All right. She activated the screen on the chair back facing her and began tentatively sketching out the elements of her computational model of the continuum, tracing diagrams with her fingertips, dragging equations and terms into path and volume integrals. The end result of all computation has to be the universe we see. Now just work towards that without assuming it.
Picture a mass surrounded by the “aether”.
What is the aether? It is not empty space, because it is brimming full of matter – the Dirac Sea. A little 'extra', and you see a particle, a looming wave on the surface of the Sea – a “fuller than average” region. That 'extra' came from somewhere else, which is now an emptier-than-average region – an antiparticle. It is full of matter – the energy density is incredibly high. The nature of this aether is such that it is composed of all possible variations of mass-energy, all possible particles going in all possible directions – but none of them permanent. Virtual particle flux is not like electric flux or magnetic flux. They and others like them are long lanky lines of field-force influence that show by their curve the direction of the force and by their closeness or density, the intensity.
Virtual-particle flux is woven from very short lifelines of borrowed energy that soon must be – and will be – returned to the Void. Each moving pencil writes but for an instant – an interval in which the particle may move a distance or strike another object. These distances are small. This dashed-line tapestry explains why large objects glide through it never feeling its presence. The shadow moves on the face of the waters.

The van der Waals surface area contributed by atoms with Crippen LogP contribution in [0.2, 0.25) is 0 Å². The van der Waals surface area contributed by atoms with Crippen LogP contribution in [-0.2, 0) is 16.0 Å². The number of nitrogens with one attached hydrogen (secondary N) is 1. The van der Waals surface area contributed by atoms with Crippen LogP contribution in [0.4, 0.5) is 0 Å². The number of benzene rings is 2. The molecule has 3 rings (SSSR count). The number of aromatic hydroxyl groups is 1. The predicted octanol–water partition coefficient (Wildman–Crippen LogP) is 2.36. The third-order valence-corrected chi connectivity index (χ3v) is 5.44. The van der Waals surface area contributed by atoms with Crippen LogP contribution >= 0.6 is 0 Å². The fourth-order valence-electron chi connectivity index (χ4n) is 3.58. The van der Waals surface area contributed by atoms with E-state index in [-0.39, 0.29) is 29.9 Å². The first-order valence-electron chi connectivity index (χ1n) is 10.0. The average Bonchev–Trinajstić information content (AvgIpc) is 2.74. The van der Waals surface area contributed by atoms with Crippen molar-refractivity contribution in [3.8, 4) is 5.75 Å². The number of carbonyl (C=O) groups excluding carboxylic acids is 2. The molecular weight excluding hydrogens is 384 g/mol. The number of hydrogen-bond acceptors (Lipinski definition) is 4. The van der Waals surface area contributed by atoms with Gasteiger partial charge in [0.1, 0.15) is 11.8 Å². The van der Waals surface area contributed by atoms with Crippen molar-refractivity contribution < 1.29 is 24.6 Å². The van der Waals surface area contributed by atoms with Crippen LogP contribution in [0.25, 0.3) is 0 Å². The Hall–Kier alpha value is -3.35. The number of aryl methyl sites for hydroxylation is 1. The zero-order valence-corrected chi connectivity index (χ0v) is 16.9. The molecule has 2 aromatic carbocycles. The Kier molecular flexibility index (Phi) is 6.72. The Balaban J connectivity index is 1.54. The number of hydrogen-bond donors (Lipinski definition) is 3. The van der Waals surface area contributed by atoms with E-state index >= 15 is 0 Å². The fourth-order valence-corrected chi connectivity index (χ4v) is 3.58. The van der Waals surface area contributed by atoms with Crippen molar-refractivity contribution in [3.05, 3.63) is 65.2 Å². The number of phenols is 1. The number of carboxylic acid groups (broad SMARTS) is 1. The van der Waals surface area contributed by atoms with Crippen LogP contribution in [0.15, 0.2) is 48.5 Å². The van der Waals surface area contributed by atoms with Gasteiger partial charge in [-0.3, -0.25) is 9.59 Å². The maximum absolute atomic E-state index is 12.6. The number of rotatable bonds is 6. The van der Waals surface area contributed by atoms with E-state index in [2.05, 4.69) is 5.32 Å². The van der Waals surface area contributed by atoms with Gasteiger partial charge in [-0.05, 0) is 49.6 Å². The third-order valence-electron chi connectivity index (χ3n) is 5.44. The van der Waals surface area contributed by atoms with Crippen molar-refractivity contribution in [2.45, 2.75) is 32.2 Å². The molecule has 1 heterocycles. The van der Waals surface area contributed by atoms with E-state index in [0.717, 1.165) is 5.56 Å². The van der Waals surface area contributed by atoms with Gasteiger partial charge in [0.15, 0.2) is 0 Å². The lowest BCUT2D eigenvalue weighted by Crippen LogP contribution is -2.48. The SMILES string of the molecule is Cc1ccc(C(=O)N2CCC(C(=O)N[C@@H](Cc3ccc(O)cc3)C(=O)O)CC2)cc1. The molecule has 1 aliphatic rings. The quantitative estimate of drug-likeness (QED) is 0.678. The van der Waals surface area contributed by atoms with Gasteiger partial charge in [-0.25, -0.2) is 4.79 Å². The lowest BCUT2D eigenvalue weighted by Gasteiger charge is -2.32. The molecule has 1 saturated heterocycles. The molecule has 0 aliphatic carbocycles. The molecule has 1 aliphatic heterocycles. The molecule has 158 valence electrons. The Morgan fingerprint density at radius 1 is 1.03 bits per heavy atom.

Remarkably, the energy density of “empty” space-time is immense. A particle is like a penny rolling on the surface of an ocean of coins! The space an electron moves though is so filled by the Dirac sea of invisible shadow electrons – negative energy states – that if you looked perpendicularly to the surface you would see a penny casting its shadow on a limitless line of pennies underneath it in the ocean. But more than that – the penny is supported and surrounded by coins of all denominations – all the in-laws of the particle families.
All right. Now Newton's First Law is obvious, given sufficient symmetry. A billiard ball in the Void will not suddenly start moving in any direction, because it is being struck by (or absorbing) all the nearest particles coming from all directions equally. A macroscopic state of rest continues.